Archive for the ‘california’ Category
Spot.Us is a group that helps independent journalists raise money for investigative stories. Here’s one that caught my eye: A practicing internist physician named R. Jan Gurley wants to take a close look at what happens after a person leaves prison, say, after two years behind bars, with only 200 bucks in their pocket. Her idea is to investigate the notion of “homeless churn,” the unfortunate social phenomenon that might occur when people are released from prison without the social tools or resources to make it on the outside.
There are tens of thousands of prisoners released annually to the cities of Los Angeles and San Francisco. Where do they end up, and how many of them end up back in prison? Ms. Gurley intends to find out. If you would like to help fund her effort to raise the $1200 needed to research and write the story, you can donate as little as $5 or as much as you want. You can also answer a survey at the Spot.Us site and provide credits toward the funding of her investigation.
R. Jan Gurley is a physician who sees patients in a homeless clinic for the San Francisco Department of Public Health. Her writing has appeared in Slate, the Los Angeles Times, the San Francisco Chronicle’s Sunday magazine and the New England Journal of Medicine.
Click here to follow Spot.Us on Twitter.
Click here to follow Docuguy on Twitter.
Written by Lee Schneider, director of SHELTER
Imagine putting 500 hours of sweat equity into building a community of homes and not knowing which one will be yours. That’s the chance that Habitat for Humanity asks people to take, and if things in Pacoima are any indication, it’s a chance that pays off quite well.
Habitat is building a community of three- and four-bedroom homes in Pacoima, which is 20 miles north of downtown Los Angeles. A group of volunteers and future residents work on all the homes simultaneously, not knowing what home will be assigned to whom. When construction’s done and families are selected to move in, they pay less than a renter would, because they receive a Habitat for Humanity no-profit, no-interest loan. Their “down payment” was the 500 hours they devoted to building the homes together. Those are good figures for the working poor, but the community benefits are even more encouraging.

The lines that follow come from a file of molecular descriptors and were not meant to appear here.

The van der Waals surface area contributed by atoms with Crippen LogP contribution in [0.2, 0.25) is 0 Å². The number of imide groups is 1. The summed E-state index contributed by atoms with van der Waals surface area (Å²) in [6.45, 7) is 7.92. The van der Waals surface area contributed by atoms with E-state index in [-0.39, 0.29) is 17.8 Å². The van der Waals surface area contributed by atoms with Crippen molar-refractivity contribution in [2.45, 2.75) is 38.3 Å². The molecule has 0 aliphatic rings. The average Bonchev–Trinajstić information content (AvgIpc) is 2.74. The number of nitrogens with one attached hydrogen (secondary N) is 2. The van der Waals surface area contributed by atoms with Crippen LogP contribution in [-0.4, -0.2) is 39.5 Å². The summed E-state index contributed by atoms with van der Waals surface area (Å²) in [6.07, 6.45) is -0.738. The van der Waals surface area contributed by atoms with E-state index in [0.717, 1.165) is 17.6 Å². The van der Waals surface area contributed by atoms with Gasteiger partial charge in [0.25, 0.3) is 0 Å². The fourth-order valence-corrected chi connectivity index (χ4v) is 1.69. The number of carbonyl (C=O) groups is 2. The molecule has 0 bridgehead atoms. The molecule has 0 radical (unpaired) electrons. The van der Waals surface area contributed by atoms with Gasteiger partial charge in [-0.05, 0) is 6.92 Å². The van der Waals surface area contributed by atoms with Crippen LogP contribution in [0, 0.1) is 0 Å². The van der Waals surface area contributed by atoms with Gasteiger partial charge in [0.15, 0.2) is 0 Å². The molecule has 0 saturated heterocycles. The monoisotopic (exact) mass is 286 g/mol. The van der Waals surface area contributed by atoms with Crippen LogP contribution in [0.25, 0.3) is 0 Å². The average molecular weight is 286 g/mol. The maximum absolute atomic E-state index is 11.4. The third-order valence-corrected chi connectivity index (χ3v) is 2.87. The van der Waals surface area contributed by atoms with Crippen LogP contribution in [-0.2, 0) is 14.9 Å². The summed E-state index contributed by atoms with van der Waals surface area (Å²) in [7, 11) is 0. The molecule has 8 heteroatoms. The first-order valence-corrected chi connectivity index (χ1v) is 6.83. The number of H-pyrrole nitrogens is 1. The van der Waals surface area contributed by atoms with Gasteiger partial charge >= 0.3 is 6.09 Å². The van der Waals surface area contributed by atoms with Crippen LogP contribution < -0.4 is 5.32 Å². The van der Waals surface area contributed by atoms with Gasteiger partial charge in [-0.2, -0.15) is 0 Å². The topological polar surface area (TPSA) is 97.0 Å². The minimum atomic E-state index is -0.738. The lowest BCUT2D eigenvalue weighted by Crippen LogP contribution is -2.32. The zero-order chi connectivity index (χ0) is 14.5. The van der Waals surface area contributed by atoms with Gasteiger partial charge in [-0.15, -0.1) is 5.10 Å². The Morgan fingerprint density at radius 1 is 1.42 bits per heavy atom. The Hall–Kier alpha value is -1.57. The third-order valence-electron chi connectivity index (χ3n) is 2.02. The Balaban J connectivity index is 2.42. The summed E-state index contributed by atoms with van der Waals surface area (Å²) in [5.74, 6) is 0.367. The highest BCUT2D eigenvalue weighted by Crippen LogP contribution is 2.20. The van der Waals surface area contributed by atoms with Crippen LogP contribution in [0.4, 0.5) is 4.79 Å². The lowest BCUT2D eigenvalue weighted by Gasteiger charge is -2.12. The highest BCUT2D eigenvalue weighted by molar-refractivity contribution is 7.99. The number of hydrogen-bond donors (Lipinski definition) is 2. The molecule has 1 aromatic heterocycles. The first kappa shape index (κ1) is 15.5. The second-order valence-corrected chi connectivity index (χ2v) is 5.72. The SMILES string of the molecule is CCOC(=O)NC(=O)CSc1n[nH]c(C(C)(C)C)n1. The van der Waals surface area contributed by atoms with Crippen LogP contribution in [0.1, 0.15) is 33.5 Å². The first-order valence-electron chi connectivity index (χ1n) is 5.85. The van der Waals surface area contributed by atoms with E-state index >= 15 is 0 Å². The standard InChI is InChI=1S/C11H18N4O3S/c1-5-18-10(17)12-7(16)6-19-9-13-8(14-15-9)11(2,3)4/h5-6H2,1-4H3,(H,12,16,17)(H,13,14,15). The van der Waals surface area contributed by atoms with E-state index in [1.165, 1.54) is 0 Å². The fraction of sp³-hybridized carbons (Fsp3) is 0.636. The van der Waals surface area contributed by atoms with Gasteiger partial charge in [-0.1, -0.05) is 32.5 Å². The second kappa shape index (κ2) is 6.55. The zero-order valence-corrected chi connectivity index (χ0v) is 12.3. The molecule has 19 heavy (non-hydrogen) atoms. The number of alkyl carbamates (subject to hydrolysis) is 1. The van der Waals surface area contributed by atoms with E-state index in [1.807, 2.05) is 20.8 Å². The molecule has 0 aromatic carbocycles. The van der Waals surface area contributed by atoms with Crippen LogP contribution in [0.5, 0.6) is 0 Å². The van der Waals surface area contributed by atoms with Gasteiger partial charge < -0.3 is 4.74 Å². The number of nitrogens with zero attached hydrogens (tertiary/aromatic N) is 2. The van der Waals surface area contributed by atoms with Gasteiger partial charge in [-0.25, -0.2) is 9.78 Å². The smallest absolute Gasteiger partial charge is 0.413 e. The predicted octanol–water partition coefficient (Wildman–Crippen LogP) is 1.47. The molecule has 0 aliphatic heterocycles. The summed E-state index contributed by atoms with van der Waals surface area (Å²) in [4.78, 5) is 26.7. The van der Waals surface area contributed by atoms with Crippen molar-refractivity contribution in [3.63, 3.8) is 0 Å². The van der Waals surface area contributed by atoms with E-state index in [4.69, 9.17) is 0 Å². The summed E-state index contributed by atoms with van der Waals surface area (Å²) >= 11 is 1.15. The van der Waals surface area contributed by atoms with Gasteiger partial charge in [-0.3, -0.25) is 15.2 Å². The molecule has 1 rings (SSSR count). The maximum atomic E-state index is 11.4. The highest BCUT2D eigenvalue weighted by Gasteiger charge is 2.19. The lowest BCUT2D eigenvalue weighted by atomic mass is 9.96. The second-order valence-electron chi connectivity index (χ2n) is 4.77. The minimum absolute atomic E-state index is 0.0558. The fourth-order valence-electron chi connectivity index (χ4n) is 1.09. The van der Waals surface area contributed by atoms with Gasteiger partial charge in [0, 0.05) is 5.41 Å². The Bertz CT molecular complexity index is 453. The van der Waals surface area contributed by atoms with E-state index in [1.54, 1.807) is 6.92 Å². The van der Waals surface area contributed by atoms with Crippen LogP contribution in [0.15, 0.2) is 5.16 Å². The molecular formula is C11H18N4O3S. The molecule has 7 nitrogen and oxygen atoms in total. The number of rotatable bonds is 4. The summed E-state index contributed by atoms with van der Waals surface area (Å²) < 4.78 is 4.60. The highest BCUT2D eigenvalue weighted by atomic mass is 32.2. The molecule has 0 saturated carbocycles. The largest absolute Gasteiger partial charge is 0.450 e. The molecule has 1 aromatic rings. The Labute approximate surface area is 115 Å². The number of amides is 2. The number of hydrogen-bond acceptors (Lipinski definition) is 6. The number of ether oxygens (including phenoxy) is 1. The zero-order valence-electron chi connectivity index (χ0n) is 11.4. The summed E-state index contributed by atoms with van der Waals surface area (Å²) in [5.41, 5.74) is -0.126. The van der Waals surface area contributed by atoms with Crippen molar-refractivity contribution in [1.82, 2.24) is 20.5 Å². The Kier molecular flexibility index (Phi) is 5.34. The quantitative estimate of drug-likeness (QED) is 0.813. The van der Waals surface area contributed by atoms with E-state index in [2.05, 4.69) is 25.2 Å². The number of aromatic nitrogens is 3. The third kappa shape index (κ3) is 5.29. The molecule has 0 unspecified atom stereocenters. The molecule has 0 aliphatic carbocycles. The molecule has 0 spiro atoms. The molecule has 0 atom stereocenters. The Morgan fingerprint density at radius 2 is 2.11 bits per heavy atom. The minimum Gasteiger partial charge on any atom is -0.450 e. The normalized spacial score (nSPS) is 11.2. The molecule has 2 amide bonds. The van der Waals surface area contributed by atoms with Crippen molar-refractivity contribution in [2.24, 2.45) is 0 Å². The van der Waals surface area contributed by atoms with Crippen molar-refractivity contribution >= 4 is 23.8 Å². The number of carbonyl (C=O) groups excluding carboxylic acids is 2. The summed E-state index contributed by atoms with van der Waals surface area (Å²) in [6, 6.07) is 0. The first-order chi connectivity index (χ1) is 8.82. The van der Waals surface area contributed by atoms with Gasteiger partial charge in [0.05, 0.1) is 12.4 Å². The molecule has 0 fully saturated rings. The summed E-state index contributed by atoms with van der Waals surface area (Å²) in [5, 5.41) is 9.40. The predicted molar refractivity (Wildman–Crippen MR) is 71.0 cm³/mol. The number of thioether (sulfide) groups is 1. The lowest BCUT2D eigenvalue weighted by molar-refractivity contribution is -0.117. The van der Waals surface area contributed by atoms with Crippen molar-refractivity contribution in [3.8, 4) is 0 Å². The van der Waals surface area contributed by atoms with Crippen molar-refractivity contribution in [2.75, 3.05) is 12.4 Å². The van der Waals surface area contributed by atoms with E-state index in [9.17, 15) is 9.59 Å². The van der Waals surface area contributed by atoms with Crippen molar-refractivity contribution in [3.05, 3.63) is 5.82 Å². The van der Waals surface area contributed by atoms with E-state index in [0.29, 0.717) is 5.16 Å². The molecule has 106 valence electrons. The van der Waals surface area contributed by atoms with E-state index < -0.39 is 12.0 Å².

Jessica Woywode, a recent graduate with a master’s degree in urban planning who now works for Habitat as a Community Development and Planning Associate, was digging in the community garden onsite the day I visited. She has found that people who work together on gardens tend to get together on other things, like helping kids stay in school. “We’ve found that 100 percent of the kids who live in this community graduate from high school.” The rate for the Pacoima area generally is just a 43 percent graduation rate. “Ninety-two percent of our high school graduates go on to college. We have a zero-percent divorce rate, a zero-percent teenage pregnancy rate,” she said. “We believe that’s because of the Habitat program.”
The program involves creating an enriched neighborhood, according to Donna Deutchman, CEO of Habitat for Humanity San Fernando/Santa Clarita Valley. “You bring a family in and give them an opportunity to change their lives, and it’s them as the catalyst.” In this Habitat community, every family gets a free computer and reps from area colleges come in and teach the families how to do internet research. Fresh fruits and vegetables come from the community garden and the families get access to dental and health care.
“We give them access and they fly with it.” – Donna Deutchman
Middle and upper class families know all about that sort of access to services – they just call it “regular, everyday life.” But for the working poor who are raising children, such access can be elusive. But once access is grasped by a family and put into practice, says Deutchman, it can change how a family sees itself in the world.
On the day I visited the worksite, it was during a period of a few days when more than 500 women came together to frame out six new homes in Pacoima. The people carting lumber, drilling and hammering were executives, volunteers and future residents all working together. Among the workers was Rashi Kallur, an assistant VP and Community Relations Officer at Citi. After receiving a few hours’ training on a circular saw, she was doing an impressively efficient job for a first-timer. “It’s personally very rewarding,” she said. “When I actually put in my effort I understand what is behind construction and what does it take. It gives you more of an understanding and value, and you don’t take things for granted.” She got right back to work, transforming as I watched from a first-timer into a pro.